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It is a sunny Sunday morning in Milan: it is the final day of the Fuorisalone and around the city you can still feel the after-effects of that week's frenzy.

I am in the Palazzo Reale to satisfy my craving for contemporary art when suddenly I see a man clinging to the railing of a balcony with his legs dangling; a little further on, a girl holding onto a windowsill with one hand; just above, a child hanging from a gutter.

But – astonishingly – they are not scared; nobody asks for help.

Palazzo, 2004, building façade lying on the ground under a mirror suspended at 45°.

It is just the reflection on the mirror of the enormous installation that Argentinian artist Leandro Erlich had placed in the inner yard of Palazzo Reale in occasion of his monographic exhibition entitled Oltre la soglia (Over the Threshold), curated by Francesco Stocchi: a fake façade of a building lying down on the ground, where visitors can take photos of themselves while pretending to climb among the windows and fall from the third floor (a typical feature of Erlich’s installations is precisely their interactivity: it is the public, in fact, who activates the work by interacting with it[1]).

Everything is fiction, obviously, everything is illusion: “everything in the world is a hoax” as the characters in Verdi's Falstaff sing at the end of the opera. Illusion (just like Reflection, as we will see) is exactly a key word to describe this exhibition and, more generally, Leandro Erlich’s thirty-year artistic production, with his elaborate installations which ironically challenge our perception, our relationship with reality and our interpretation of it.

Nothing new here, actually: from Zeuxis and Parrhasius’ myth to traditional pictorial trompe-l’oeil (e.g., the famous Mantegna’s Camera degli Sposi in Mantua), we can recall several historical examples of artists who have tried to trick the eye and mind of their audience.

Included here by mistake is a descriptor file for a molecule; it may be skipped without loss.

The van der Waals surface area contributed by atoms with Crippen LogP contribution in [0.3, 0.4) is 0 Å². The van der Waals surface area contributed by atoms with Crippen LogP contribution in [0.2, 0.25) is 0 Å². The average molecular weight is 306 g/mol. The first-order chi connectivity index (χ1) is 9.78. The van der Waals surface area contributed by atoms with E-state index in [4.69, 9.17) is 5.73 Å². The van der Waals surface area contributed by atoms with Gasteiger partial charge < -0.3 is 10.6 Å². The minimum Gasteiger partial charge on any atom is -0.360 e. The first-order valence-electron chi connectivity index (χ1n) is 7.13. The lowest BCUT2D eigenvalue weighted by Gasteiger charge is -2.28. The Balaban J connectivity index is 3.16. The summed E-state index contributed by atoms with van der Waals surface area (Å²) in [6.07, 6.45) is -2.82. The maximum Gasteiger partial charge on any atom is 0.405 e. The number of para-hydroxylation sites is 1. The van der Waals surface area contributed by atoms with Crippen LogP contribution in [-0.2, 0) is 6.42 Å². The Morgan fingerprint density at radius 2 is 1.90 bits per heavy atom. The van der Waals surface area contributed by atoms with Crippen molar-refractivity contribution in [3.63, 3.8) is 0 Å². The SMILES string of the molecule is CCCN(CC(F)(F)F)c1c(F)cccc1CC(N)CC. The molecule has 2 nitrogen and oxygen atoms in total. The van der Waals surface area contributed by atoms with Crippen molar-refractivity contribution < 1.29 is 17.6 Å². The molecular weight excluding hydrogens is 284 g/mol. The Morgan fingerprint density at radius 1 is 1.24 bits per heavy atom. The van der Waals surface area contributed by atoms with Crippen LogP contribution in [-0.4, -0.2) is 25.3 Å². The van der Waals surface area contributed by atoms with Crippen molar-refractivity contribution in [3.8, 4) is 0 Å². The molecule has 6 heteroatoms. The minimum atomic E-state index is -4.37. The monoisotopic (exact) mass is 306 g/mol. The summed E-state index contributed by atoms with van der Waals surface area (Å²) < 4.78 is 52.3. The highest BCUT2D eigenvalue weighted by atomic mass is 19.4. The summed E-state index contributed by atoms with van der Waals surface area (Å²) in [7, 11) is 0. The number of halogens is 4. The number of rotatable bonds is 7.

Erlich and his works also fit into this centuries-old groove, as we can see in his Milan exhibition, using various devices he questions traditional concepts of time and space: thus, he offers us the unsettling opportunity to ponder the way medial technology (particularly screen devices) has been altered our approach to reality, confusing past and present, reality and fiction, inside and outside space.

There are two recurring elements in Erlich’s installations: screens and mirrors.

Wandering around the exhibition rooms, I come across several installations with screens and projections, such us Elevator Pitch, Window CaptiveReflection, Subway, The View, El Avión, Global Express: all of them that for an instant - just an instant - manage to give me the illusion of being somewhere else. Through GlobalExpress’ window I see the skyline of New York, Tokyo, Paris, just as if they were a whole, huge landscape, that acts as a background to the 'global train' that gives the work its name. Not only do distant and different places blend together on the screen into a single imaginary media space, but also different times meet. Indeed, we don’t know exactly when Erlich has shot those moving images: perhaps he did it in very distant times, perhaps even in a different order from the one he has chosen to assemble Global Express final video. Therefore, in this installation linearity and temporal continuity – suggested by the landscape out of the window – are just mere illusion.

Global Express, 2011, metal structure, folded metal case, aluminium frame, 60-inch screen, video player, video animation

As I’m walking through the rooms, I spot the second recurrent element, the mirror: Ascensore, Lost Garden, Changing Rooms, Infinite Staircase, Classroom, not to mention – of course – Palazzo, the enormous en plain air installation, where I believed to see people tragicomically in danger.

The mirrors’ function in these installations isn’t yet to reflect reality, instead – on the contrary – Erlich’s mirrors confuse, disorientate, mystify our perception of space and reality. Changing Room, for instance, uses the presence (or the absence) of mirrors to create a maze of changing rooms where the space is reflected, amplified, sculpted so that people cannot find their way out without bumping into some other disoriented stranger or without confusing a mirror with a free passage.

But there is another installation in which the mirror really succeeds in creating a sense of bewilderment, far beyond the mere perceptual illusion. It is Classroom, a large installation consisting of two rooms: the first one – were visitors are allowed to enter – it’s a black, dark space, without any specific characterisation and occupied only by some black desks and benches; the second space – inaccessible – is separated from the first by a transparent glass and furnished like an old, crumbling classroom, where time seems to have stopped – as we can read on the broken clock hanging on the wall – at 12.05 p.m. of who knows what day in the past. Once inside the installation, I sit at a desk and then look towards the other room: I expected to find it empty but, instead, I notice someone. “How is it possible?” – I ask myself. There is a feminine ethereal-looking figure: if ghosts were real, I think they would be like that. Suddenly I see her moving her head just as I was doing; I raise my hand and she does it too.